On that day the number of people killed in the fortress of Susa was reported to the king.
The king said to Queen Esther, "In the fortress of Susa the Jews have killed and destroyed 500 men, including Haman's 10 sons. What have they done in the rest of the royal provinces? Whatever you ask will be given to you. Whatever you seek will also be done."
Esther answered, "If it pleases the king, may the Jews who are in Susa also have tomorrow to carry out today's law, and may [the bodies of] Haman's 10 sons be hung on the gallows."
The king gave the orders for this to be done, so a law was announced in Susa, and they hung [the bodies of] Haman's 10 sons.
The Jews in Susa assembled again on the fourteenth day of the month of Adar and killed 300 men in Susa, but they did not seize any plunder.
The rest of the Jews in the royal provinces assembled, defended themselves, and got rid of their enemies. They killed 75,000 of those who hated them, but they did not seize any plunder.
[They fought] on the thirteenth day of the month of Adar and rested on the fourteenth, and it became a day of feasting and rejoicing.
But the Jews in Susa had assembled on the thirteenth and the fourteenth days of the month. They rested on the fifteenth day of the month, and it became a day of feasting and rejoicing.
This explains why the rural Jews who live in villages observe the fourteenth day of the month of Adar as [a time of] rejoicing and feasting. It is a holiday when they send gifts to one another.
Mordecai recorded these events and sent letters to all the Jews in all of King Ahasuerus' provinces, both near and far.
[He ordered] them to celebrate the fourteenth and fifteenth days of the month Adar every year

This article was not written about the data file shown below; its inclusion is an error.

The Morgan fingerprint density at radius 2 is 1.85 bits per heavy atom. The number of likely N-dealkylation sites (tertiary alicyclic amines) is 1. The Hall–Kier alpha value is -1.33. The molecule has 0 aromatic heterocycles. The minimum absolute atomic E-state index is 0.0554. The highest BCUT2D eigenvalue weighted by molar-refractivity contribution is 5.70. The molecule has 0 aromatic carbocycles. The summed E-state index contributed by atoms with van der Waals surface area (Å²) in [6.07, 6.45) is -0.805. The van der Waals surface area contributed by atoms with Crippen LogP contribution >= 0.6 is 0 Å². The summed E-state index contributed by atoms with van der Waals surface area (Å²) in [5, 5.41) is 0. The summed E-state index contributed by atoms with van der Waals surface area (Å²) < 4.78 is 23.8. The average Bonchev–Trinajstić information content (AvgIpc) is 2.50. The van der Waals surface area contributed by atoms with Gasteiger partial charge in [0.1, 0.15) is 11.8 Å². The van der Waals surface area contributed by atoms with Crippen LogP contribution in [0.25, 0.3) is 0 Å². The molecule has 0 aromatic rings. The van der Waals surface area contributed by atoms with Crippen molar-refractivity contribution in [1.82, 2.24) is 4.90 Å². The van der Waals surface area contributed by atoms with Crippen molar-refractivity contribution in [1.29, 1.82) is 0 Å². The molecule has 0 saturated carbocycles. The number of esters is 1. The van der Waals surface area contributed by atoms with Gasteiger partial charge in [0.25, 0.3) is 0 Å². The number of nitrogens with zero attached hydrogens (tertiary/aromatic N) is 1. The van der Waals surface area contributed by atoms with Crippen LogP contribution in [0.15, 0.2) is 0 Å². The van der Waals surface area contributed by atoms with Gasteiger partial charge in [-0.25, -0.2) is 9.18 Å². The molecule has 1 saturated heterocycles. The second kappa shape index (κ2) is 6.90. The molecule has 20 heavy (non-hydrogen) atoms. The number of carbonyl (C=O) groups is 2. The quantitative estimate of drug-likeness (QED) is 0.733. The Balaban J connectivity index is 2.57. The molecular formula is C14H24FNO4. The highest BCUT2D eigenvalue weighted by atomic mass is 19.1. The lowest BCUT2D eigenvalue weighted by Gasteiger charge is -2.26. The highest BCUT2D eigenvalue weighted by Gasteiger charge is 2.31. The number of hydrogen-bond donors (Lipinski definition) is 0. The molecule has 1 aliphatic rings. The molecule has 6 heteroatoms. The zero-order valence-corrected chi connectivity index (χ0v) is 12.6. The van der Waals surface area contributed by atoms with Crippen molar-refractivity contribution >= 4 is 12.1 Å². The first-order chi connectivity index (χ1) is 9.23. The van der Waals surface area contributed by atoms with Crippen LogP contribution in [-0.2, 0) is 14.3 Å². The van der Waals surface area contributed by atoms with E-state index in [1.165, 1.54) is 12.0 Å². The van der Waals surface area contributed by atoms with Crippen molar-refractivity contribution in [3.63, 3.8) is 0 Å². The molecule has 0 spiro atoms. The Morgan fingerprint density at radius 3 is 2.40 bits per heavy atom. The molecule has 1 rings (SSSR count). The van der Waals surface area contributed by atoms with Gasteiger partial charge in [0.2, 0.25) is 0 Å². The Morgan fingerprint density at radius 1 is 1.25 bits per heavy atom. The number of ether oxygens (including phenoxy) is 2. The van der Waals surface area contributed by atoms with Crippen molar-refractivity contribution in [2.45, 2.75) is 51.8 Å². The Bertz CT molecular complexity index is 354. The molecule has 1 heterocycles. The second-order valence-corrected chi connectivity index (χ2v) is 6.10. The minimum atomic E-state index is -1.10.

because during those days the Jews got rid of their enemies. That was the month when their sorrow was turned into rejoicing and their mourning into a holiday. They were to be days of feasting, rejoicing, and of sending gifts to one another and the poor.
So the Jews agreed to continue the practice they had begun, as Mordecai had written them to do.
For Haman son of Hammedatha the Agagite, the enemy of all the Jews, had plotted against the Jews to destroy them. He cast the Pur (that is, the lot) to crush and destroy them.
But when the matter was brought before the king, he commanded by letter that the evil plan Haman had devised against the Jews return on his own head and that he should be hanged with his sons on the gallows.
For this reason these days are called Purim, from the word Pur. Because of all the instructions in this letter as well as what they had witnessed and what had happened to them,
the Jews bound themselves, their descendants, and all who joined with them [to a commitment] that they would not fail to celebrate these two days each and every year according to the written instructions and according to the time appointed.
These days are remembered and celebrated by every generation, family, province, and city, so that these days of Purim will not lose their significance in Jewish life and their memory will not fade from their descendants.
Queen Esther daughter of Abihail, along with Mordecai the Jew, wrote this second letter with full authority to confirm the letter about Purim.
He sent letters with messages of peace and faithfulness to all the Jews who were in the 127 provinces of the kingdom of Ahasuerus,
in order to confirm these days of Purim at their proper time just as Mordecai the Jew and Queen Esther had established them and just as they had committed themselves and their descendants to the practices of fasting and lamentation.
So Esther's command confirmed these customs of Purim, which were then written into the record.
King Ahasuerus imposed a tax throughout the land even to the farthest shores.
All of his powerful and magnificent accomplishments and the detailed account of Mordecai's great rank to which the king had promoted him, have they not been written in the court record of daily events of the kings of Media and Persia?
Mordecai the Jew was second only to King Ahasuerus, famous among the Jews, and highly popular with many of his relatives. He continued to seek good for his people and to speak for the welfare of all his kindred.